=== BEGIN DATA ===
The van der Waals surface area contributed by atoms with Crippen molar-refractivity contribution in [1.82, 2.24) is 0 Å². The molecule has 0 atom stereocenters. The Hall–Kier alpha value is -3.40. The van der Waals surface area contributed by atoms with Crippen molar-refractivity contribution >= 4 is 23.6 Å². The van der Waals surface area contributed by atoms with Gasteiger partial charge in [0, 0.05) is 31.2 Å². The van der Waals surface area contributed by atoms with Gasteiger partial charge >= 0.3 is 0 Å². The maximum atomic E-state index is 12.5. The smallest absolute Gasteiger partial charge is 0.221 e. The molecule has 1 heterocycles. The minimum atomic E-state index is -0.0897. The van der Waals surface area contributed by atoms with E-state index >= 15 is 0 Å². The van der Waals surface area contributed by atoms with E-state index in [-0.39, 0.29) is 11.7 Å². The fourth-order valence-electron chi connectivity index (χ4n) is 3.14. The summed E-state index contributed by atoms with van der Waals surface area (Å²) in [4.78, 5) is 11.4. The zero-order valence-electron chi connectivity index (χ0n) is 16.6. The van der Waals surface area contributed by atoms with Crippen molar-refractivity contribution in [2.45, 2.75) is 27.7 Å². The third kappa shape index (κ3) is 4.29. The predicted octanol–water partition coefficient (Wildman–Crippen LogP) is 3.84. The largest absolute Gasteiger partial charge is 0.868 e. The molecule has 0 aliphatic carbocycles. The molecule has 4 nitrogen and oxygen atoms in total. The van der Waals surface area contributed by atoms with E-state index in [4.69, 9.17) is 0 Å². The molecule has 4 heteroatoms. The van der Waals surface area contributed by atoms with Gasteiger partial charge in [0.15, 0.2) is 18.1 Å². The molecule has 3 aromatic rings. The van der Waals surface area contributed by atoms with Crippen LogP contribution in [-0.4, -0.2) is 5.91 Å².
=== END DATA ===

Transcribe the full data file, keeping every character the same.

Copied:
The van der Waals surface area contributed by atoms with Crippen molar-refractivity contribution in [1.82, 2.24) is 0 Å². The molecule has 0 atom stereocenters. The Hall–Kier alpha value is -3.40. The van der Waals surface area contributed by atoms with Crippen molar-refractivity contribution >= 4 is 23.6 Å². The van der Waals surface area contributed by atoms with Gasteiger partial charge in [0, 0.05) is 31.2 Å². The van der Waals surface area contributed by atoms with Gasteiger partial charge >= 0.3 is 0 Å². The maximum atomic E-state index is 12.5. The smallest absolute Gasteiger partial charge is 0.221 e. The molecule has 1 heterocycles. The minimum atomic E-state index is -0.0897. The van der Waals surface area contributed by atoms with E-state index >= 15 is 0 Å². The van der Waals surface area contributed by atoms with E-state index in [-0.39, 0.29) is 11.7 Å². The fourth-order valence-electron chi connectivity index (χ4n) is 3.14. The summed E-state index contributed by atoms with van der Waals surface area (Å²) in [4.78, 5) is 11.4. The zero-order valence-electron chi connectivity index (χ0n) is 16.6. The van der Waals surface area contributed by atoms with Crippen molar-refractivity contribution in [2.45, 2.75) is 27.7 Å². The third kappa shape index (κ3) is 4.29. The predicted octanol–water partition coefficient (Wildman–Crippen LogP) is 3.84. The largest absolute Gasteiger partial charge is 0.868 e. The molecule has 0 aliphatic carbocycles. The molecule has 4 nitrogen and oxygen atoms in total. The van der Waals surface area contributed by atoms with E-state index in [4.69, 9.17) is 0 Å². The molecule has 4 heteroatoms. The van der Waals surface area contributed by atoms with Gasteiger partial charge in [0.15, 0.2) is 18.1 Å². The molecule has 3 aromatic rings. The van der Waals surface area contributed by atoms with Crippen LogP contribution in [-0.4, -0.2) is 5.91 Å².